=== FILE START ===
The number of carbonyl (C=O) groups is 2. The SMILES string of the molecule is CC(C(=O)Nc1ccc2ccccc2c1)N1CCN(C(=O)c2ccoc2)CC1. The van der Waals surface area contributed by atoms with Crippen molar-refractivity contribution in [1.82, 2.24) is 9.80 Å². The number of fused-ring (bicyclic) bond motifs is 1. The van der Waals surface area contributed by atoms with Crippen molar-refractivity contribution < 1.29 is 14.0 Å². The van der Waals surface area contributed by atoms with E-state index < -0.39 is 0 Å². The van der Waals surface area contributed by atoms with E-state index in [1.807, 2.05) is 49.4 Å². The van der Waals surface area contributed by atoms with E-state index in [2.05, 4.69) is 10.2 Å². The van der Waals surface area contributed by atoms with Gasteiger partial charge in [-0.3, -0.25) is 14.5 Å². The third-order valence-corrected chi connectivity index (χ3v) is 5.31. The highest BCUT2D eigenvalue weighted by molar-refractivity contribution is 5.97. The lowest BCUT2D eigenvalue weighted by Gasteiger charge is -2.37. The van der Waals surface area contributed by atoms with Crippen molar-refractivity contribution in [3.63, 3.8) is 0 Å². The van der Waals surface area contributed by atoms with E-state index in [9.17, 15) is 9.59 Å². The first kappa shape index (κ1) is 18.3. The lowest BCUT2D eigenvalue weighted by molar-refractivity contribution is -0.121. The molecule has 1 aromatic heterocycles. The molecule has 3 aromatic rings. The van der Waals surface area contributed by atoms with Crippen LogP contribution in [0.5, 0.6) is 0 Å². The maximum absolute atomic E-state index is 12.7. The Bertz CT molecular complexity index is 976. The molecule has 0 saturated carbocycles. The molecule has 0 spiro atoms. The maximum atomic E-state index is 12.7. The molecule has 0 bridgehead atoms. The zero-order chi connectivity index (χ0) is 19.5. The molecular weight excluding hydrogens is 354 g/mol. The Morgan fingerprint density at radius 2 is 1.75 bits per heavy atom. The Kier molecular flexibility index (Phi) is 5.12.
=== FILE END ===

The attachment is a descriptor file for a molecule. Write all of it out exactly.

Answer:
The number of carbonyl (C=O) groups is 2. The SMILES string of the molecule is CC(C(=O)Nc1ccc2ccccc2c1)N1CCN(C(=O)c2ccoc2)CC1. The van der Waals surface area contributed by atoms with Crippen molar-refractivity contribution in [1.82, 2.24) is 9.80 Å². The number of fused-ring (bicyclic) bond motifs is 1. The van der Waals surface area contributed by atoms with Crippen molar-refractivity contribution < 1.29 is 14.0 Å². The van der Waals surface area contributed by atoms with E-state index < -0.39 is 0 Å². The van der Waals surface area contributed by atoms with E-state index in [1.807, 2.05) is 49.4 Å². The van der Waals surface area contributed by atoms with E-state index in [2.05, 4.69) is 10.2 Å². The van der Waals surface area contributed by atoms with Gasteiger partial charge in [-0.3, -0.25) is 14.5 Å². The third-order valence-corrected chi connectivity index (χ3v) is 5.31. The highest BCUT2D eigenvalue weighted by molar-refractivity contribution is 5.97. The lowest BCUT2D eigenvalue weighted by Gasteiger charge is -2.37. The van der Waals surface area contributed by atoms with Crippen molar-refractivity contribution in [3.63, 3.8) is 0 Å². The van der Waals surface area contributed by atoms with E-state index in [9.17, 15) is 9.59 Å². The first kappa shape index (κ1) is 18.3. The lowest BCUT2D eigenvalue weighted by molar-refractivity contribution is -0.121. The molecule has 1 aromatic heterocycles. The molecule has 3 aromatic rings. The van der Waals surface area contributed by atoms with Crippen LogP contribution in [0.5, 0.6) is 0 Å². The maximum absolute atomic E-state index is 12.7. The Bertz CT molecular complexity index is 976. The molecule has 0 saturated carbocycles. The molecule has 0 spiro atoms. The maximum atomic E-state index is 12.7. The molecule has 0 bridgehead atoms. The zero-order chi connectivity index (χ0) is 19.5. The molecular weight excluding hydrogens is 354 g/mol. The Morgan fingerprint density at radius 2 is 1.75 bits per heavy atom. The Kier molecular flexibility index (Phi) is 5.12.